"I am alive. My friend, Mullah Omar, is alive and it is the duty of all Muslims to wage a war on non-Muslims," the posters read, referring to the Taliban's supreme leader, Mullah Mohammed Omar.
Meanwhile, officials say the number of people detained by countries outside the U.S. during the sweep for terror suspects is approaching 2,500. The U.S. military has an additional 600 suspected al Qaeda and Taliban detainees of its own, in Guantanamo Bay Cuba and Afghanistan.
It was impossible to determine whether the posters were really from bin Laden or from followers using his name to rally Taliban and al Qaeda sympathizers. Both bin Laden and Mullah Omar have been the subjects of intense manhunts by U.S. and coalition forces since the Taliban abandoned their last stronghold of Kandahar in December.
Posters and handbills calling for jihad, or holy war, against the U.S.-led coalition have appeared intermittently since the collapse of the Taliban last year. What makes these unusual is that they were written in the Pakistani language Urdu.
That indicates al Qaeda may be stepping up recruiting in neighboring Pakistan, in the tribal belt along the border to which the U.S. military says most senior leaders have escaped and where the Taliban are seeking to regroup.
The fresh call for recruits coincides with a decision by Pakistan to redeploy troops to its tense eastern border with neighbor India, where the world worries about an all-out nuclear war over the disputed territory of Kashmir.
The posters, seen on both sides of the border, call bin Laden the "lion of Islam." Other handbills feature a picture of the elusive terror mastermind. On the other side is a drawing of Mullah Omar with one eye blackened. Mullah Omar lost his eye during Afghanistan's 1980s war against the invading Soviet Union.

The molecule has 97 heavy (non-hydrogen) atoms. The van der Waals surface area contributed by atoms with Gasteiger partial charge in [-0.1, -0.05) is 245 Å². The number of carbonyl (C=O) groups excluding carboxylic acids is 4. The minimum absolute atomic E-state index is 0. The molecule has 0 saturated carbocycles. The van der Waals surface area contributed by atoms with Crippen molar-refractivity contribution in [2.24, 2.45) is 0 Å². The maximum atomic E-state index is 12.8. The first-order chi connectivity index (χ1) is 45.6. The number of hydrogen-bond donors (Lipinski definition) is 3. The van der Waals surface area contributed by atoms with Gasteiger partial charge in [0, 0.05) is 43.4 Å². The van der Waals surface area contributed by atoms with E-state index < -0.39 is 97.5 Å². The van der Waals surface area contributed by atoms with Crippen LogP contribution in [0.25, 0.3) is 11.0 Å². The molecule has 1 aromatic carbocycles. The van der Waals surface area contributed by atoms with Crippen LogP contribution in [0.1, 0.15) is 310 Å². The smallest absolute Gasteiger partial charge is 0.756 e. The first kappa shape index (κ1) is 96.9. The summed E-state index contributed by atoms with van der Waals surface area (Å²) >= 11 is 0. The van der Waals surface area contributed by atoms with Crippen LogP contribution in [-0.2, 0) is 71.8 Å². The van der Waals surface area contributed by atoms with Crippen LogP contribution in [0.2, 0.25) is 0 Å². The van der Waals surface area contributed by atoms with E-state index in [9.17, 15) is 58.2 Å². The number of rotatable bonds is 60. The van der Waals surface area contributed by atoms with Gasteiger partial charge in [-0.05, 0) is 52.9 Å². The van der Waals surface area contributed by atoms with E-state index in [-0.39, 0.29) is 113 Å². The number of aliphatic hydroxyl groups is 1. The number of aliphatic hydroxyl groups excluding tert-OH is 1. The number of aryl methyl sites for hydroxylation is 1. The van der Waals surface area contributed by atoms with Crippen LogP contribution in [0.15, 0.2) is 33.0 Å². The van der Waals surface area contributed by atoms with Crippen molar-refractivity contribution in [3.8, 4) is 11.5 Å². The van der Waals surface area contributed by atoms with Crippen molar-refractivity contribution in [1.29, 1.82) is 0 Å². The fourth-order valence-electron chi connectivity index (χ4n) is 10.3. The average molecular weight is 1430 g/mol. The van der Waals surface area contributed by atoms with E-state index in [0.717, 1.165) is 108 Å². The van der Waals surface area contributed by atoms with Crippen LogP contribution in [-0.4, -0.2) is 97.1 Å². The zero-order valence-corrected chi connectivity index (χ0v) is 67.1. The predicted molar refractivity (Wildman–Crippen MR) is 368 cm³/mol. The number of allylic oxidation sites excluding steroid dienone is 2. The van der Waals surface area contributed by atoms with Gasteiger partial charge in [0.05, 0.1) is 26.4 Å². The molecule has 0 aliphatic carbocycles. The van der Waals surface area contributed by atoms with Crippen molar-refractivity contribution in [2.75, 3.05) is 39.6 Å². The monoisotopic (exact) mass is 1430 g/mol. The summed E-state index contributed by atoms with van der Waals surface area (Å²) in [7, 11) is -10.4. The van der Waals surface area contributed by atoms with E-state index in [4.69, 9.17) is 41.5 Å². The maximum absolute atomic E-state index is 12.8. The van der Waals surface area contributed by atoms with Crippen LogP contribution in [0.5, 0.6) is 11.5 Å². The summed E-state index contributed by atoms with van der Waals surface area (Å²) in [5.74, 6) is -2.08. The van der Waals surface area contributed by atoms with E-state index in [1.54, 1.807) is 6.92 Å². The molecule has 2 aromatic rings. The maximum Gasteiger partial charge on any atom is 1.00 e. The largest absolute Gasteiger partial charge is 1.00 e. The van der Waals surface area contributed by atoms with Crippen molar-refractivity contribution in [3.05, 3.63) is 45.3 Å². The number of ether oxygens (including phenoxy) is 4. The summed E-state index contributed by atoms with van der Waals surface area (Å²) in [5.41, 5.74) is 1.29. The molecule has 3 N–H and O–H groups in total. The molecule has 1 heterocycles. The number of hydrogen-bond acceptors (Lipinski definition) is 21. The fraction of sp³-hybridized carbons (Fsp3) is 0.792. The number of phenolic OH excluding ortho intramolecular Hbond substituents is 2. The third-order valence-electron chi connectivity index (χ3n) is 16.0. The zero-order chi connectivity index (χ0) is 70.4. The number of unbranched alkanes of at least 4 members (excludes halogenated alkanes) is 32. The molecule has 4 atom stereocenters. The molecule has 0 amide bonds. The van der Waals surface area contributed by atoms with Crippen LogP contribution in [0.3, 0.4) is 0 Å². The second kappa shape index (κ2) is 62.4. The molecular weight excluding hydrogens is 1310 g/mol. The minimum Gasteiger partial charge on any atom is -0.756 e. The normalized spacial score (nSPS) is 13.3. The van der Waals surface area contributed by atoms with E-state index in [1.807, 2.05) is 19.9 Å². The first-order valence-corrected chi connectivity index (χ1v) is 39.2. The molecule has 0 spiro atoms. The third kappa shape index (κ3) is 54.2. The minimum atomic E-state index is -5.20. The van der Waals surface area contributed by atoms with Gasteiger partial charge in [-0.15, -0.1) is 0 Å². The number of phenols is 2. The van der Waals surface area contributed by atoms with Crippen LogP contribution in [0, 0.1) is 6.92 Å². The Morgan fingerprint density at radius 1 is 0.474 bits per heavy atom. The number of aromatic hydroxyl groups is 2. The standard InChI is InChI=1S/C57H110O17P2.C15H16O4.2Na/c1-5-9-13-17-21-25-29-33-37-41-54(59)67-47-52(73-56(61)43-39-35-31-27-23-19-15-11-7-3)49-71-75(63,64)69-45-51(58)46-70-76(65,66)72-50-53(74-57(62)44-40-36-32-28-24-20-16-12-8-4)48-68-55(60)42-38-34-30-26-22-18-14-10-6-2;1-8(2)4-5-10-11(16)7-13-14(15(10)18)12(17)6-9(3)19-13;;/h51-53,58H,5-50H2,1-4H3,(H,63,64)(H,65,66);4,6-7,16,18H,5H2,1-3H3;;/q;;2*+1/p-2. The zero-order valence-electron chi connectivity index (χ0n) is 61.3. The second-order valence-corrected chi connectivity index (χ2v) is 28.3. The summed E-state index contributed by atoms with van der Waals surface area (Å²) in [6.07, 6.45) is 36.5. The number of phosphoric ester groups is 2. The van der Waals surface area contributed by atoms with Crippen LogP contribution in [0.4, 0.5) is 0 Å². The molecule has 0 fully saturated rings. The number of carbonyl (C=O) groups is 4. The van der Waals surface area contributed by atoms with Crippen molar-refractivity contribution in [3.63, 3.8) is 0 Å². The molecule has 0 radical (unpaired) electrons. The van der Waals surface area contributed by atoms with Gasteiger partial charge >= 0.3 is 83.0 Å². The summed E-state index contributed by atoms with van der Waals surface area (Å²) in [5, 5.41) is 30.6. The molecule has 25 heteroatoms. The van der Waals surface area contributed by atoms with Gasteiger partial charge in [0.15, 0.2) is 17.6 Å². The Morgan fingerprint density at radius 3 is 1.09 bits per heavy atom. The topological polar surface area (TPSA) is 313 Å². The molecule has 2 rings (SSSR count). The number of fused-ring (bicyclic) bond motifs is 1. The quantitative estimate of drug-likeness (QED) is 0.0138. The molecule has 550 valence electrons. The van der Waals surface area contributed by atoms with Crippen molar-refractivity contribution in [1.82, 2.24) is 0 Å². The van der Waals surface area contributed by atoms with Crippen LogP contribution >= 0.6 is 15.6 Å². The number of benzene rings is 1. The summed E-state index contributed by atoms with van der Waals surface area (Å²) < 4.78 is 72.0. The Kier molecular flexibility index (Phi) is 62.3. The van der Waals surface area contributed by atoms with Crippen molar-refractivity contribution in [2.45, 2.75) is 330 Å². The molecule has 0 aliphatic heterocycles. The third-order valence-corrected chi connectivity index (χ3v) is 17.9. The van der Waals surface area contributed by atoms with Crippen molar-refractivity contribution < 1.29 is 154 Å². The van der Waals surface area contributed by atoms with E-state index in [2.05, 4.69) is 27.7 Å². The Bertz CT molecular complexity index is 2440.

Also in the drawing is the black and white flag of Pakistan's right-wing Jamiat-e-Ulema Islam party, a vocal critic of Pakistan's President Gen. Pervez Musharraf and ideologically akin to the Taliban.
Followers of Pakistan's JUI have spearheaded attacks on theaters and music shops in the tribal regions, charging they violated Islam, a belief propagated by the Taliban.
On sunbaked mud walls that encase sprawling compounds of tribesmen who live on the border with Afghanistan, JUI black and white flags have been painted and graffiti scrawled in Urdu urging support for the Taliban, threatening death to the United States.
The graffiti called "Osama bin Laden: Hero of Islam" and said the "Taliban and al Qaeda are symbols of Jihad." It also called Omar a "warrior for Islam."
Since the collapse of the Taliban, pamphlets, known as "shabnamas" or "night letters," have circulated usually clandestinely — always in the Afghan languages Pashto and Dari. Some have urged jihad against the United States and Afghans supporting the U.S.-led coalition.
Others have offered bounties for coalition soldiers — $50,000 if one is captured alive, $30,000 if one is killed.